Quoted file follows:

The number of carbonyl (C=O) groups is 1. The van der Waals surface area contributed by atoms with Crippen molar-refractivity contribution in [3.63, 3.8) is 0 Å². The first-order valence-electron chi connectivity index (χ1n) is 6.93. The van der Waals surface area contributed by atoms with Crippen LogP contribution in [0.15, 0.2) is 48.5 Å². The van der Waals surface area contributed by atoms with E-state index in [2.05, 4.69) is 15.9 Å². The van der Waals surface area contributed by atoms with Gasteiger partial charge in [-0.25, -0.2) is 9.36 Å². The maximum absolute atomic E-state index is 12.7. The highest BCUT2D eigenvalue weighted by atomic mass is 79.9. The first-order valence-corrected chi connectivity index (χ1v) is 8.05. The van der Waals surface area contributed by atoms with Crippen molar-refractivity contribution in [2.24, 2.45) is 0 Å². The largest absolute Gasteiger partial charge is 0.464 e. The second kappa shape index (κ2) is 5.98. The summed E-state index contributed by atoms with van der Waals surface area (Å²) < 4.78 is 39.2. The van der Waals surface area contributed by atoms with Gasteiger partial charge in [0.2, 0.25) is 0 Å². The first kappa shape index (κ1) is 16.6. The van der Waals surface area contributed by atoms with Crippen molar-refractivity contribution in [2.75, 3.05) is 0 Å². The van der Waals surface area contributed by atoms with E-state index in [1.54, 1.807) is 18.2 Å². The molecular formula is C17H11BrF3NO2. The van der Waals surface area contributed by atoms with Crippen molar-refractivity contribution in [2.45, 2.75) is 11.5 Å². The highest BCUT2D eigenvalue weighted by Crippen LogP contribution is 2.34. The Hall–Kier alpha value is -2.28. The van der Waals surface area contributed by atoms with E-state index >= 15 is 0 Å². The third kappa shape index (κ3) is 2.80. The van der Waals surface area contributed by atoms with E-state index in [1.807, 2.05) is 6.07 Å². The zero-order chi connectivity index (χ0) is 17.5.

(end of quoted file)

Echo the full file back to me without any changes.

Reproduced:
The number of carbonyl (C=O) groups is 1. The van der Waals surface area contributed by atoms with Crippen molar-refractivity contribution in [3.63, 3.8) is 0 Å². The first-order valence-electron chi connectivity index (χ1n) is 6.93. The van der Waals surface area contributed by atoms with Crippen LogP contribution in [0.15, 0.2) is 48.5 Å². The van der Waals surface area contributed by atoms with E-state index in [2.05, 4.69) is 15.9 Å². The van der Waals surface area contributed by atoms with Gasteiger partial charge in [-0.25, -0.2) is 9.36 Å². The maximum absolute atomic E-state index is 12.7. The highest BCUT2D eigenvalue weighted by atomic mass is 79.9. The first-order valence-corrected chi connectivity index (χ1v) is 8.05. The van der Waals surface area contributed by atoms with Crippen molar-refractivity contribution in [2.24, 2.45) is 0 Å². The largest absolute Gasteiger partial charge is 0.464 e. The second kappa shape index (κ2) is 5.98. The summed E-state index contributed by atoms with van der Waals surface area (Å²) < 4.78 is 39.2. The van der Waals surface area contributed by atoms with Gasteiger partial charge in [0.2, 0.25) is 0 Å². The first kappa shape index (κ1) is 16.6. The van der Waals surface area contributed by atoms with Crippen molar-refractivity contribution in [2.75, 3.05) is 0 Å². The van der Waals surface area contributed by atoms with E-state index in [1.54, 1.807) is 18.2 Å². The molecular formula is C17H11BrF3NO2. The van der Waals surface area contributed by atoms with Crippen molar-refractivity contribution in [2.45, 2.75) is 11.5 Å². The highest BCUT2D eigenvalue weighted by Crippen LogP contribution is 2.34. The Hall–Kier alpha value is -2.28. The van der Waals surface area contributed by atoms with E-state index >= 15 is 0 Å². The third kappa shape index (κ3) is 2.80. The van der Waals surface area contributed by atoms with E-state index in [1.807, 2.05) is 6.07 Å². The zero-order chi connectivity index (χ0) is 17.5.